Merleau-Ponty’s ontological interpretation of Husserl’s conception of the body as a “double unity”

Filosoficky Casopis 62 (3):339-354 (2014)
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Abstract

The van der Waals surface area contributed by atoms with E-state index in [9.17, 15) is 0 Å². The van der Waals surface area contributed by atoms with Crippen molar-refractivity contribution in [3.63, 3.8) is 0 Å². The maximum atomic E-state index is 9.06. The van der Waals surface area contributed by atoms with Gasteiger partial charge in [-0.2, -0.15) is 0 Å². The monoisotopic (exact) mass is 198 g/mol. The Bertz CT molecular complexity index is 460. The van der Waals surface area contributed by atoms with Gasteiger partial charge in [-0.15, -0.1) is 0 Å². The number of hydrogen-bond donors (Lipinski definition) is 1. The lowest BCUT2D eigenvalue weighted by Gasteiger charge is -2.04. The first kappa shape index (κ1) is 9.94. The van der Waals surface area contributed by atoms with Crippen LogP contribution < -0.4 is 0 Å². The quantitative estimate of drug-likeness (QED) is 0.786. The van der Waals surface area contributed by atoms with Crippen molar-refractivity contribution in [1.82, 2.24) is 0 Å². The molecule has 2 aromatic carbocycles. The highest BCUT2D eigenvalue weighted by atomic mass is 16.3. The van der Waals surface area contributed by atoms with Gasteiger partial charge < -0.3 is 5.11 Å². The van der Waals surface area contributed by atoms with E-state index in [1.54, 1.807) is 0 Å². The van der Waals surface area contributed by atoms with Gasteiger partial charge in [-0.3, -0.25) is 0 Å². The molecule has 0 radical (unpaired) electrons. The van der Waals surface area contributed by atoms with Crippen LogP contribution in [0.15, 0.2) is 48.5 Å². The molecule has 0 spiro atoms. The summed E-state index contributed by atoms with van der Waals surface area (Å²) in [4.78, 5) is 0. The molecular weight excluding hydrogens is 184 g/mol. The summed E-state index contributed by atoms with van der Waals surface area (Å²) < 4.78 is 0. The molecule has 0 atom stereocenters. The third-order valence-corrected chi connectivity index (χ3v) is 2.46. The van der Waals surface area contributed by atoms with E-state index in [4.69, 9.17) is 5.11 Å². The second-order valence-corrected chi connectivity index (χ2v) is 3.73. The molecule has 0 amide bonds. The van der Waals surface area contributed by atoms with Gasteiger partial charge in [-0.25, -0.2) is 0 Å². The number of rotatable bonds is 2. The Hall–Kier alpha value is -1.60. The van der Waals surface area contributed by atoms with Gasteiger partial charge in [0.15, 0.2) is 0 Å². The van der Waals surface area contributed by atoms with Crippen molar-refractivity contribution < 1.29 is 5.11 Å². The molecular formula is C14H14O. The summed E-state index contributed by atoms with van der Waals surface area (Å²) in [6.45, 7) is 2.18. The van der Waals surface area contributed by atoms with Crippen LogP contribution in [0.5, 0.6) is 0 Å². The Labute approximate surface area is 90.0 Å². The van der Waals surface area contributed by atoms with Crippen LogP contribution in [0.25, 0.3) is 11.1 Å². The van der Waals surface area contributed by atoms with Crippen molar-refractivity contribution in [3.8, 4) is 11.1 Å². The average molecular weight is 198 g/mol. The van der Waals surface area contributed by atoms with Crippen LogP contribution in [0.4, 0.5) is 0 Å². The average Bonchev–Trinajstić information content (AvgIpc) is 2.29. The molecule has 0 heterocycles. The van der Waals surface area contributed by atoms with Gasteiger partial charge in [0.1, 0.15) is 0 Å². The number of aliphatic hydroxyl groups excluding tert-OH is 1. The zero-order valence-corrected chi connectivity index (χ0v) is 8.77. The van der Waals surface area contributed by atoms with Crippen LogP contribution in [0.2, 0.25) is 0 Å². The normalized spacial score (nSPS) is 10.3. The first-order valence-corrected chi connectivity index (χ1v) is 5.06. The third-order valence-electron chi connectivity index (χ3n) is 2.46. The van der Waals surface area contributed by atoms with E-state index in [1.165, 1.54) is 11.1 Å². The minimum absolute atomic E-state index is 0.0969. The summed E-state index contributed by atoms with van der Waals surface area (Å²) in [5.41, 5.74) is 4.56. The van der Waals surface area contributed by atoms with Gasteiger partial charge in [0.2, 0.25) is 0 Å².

Merleau-Ponty holds that Husserl’s descriptions of the body go beyond the conceptual framework of subject-object ontology to which his philosophy is usually thought to conform. Merleau-Ponty says of his own philosophy that it is founded on the circularity in the body; that is, on the fact that from the ontological point of view, perception and availability to be perceived, are one and the same in the body. The inseparability of these two aspects of the body he calls "flesh" (chair). According to Husserl, I perceive my body such that in a certain perceived object I also co-perceive sensations roused by the perception of that object – I observe the “consequential parallel” between two series of objective and subjective phenomena. Husserl argues that the unity of the body should be descrived as a double unity, and the body as a subject-object. In this article I analyse Husserl’s example of two hands of the same body touching mutually and, following Merleau-Ponty, I attempt to show that the body can appear to itself as an object only on the basis of a differentiation of the body as a particular field of perceiving. The body as a double unity of subject and object is therefore grounded in the body as a pre-objective and pre-subjective field; that is, in flesh as Merleau-Ponty understands it. This is also the point of departure for an original conception of ontology as we find it in his later philosophy. [In Czech language.]
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